Department Of Homeland Security Wants To Keep List Of Journalists' 'Sentiment.' THIS IS FINE!
If you're not doing anything wrong, then why would you mind?
Now don't go getting all het up about Bloomberg's report Friday that the Department of Homeland Security plans to start a great big database that will
monitor hundreds of thousands of news sources around the world and compile a database of journalists, editors, foreign correspondents, and bloggers to identify top “media influencers.”
It's all perfectly benign, you see, and there is nothing at all remotely totalitarian sounding about it, because, you see, the purpose of the database is merely to track how DHS is being covered in the media, so it can better improve its services and
neutralize troublemakers improve security for the American people. Really!
Oh, sure, maybe some of the details in Bloomberg's report on the solicitation for bids might sound a little Orwellian if you take it completely out of context:
“Services shall provide media comparison tools, design and rebranding tools, communication tools, and the ability to identify top media influencers,” according to the statement. DHS agencies have “a critical need to incorporate these functions into their programs in order to better reach federal, state, local, tribal, and private partners,” it said.
The DHS wants to track more than 290,000 global news sources, including online, print, broadcast, cable, and radio, as well as trade and industry publications, local, national and international outlets, and social media, according to the documents. It also wants the ability to track media coverage in more than 100 languages including Arabic, Chinese, and Russian, with instant translation of articles into English [...]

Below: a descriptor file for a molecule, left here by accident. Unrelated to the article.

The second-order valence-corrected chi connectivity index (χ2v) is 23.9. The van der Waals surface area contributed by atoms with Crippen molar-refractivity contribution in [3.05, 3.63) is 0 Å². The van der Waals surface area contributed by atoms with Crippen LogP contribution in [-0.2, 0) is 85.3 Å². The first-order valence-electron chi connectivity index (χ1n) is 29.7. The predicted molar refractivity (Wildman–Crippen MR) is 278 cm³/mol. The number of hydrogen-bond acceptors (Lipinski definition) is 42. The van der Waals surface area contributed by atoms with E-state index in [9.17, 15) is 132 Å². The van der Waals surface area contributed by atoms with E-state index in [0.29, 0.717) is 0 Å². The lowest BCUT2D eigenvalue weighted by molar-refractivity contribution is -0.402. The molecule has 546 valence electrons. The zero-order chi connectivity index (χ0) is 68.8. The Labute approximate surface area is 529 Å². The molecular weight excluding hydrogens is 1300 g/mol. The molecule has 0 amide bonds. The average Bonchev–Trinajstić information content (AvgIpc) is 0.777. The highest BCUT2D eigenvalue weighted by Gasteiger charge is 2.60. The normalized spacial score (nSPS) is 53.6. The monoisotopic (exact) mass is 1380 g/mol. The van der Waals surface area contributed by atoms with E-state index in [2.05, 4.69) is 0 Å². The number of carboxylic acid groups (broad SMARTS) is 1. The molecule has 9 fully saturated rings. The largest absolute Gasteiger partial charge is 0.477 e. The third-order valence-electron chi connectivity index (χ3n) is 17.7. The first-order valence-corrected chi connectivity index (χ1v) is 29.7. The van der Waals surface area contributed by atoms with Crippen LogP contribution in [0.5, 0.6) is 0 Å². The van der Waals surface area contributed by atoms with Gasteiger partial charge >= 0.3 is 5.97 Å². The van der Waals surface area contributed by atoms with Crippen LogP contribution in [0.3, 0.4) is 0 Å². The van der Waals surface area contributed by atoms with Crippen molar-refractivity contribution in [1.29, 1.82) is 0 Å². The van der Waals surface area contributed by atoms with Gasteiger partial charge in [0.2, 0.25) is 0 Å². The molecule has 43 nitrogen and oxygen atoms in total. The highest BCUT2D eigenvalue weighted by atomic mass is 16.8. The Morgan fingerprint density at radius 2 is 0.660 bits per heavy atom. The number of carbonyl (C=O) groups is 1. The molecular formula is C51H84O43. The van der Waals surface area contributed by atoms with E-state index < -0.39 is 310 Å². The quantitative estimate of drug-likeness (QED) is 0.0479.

The DHS request says the selected vendor will set up an online “media influence database” giving users the ability to browse based on location, beat, and type of influence. For each influencer found, “present contact details and any other information that could be relevant, including publications this influencer writes for, and an overview of the previous coverage published by the media influencer.”
And sure, maybe the Committee to Protect Journalists tweeted out a link to a Forbes column by Michelle Fabio which suggested plans to monitor journalists and their publications' "sentiment" toward DHS was "enough to cause nightmares of constitutional proportions, particularly as the freedom of the press is under attack worldwide."
Make La Migra an actual spy agency? What could possibly go wrong?
But stop worrying, everyone! DHS was quick to clarify Friday that it isn't up to anything untoward at all, sending out a Tweet to explain there's nothing to see here, please move along, OK?
Despite what some reporters may suggest, this is nothing more than the standard practice of monitoring current events in the media. Any suggestion otherwise is fit for tin foil hat wearing, black helicopter conspiracy theorists. https://t.co/XGgFFH3Ppl— Tyler Q. Houlton (@SpoxDHS) April 6, 2018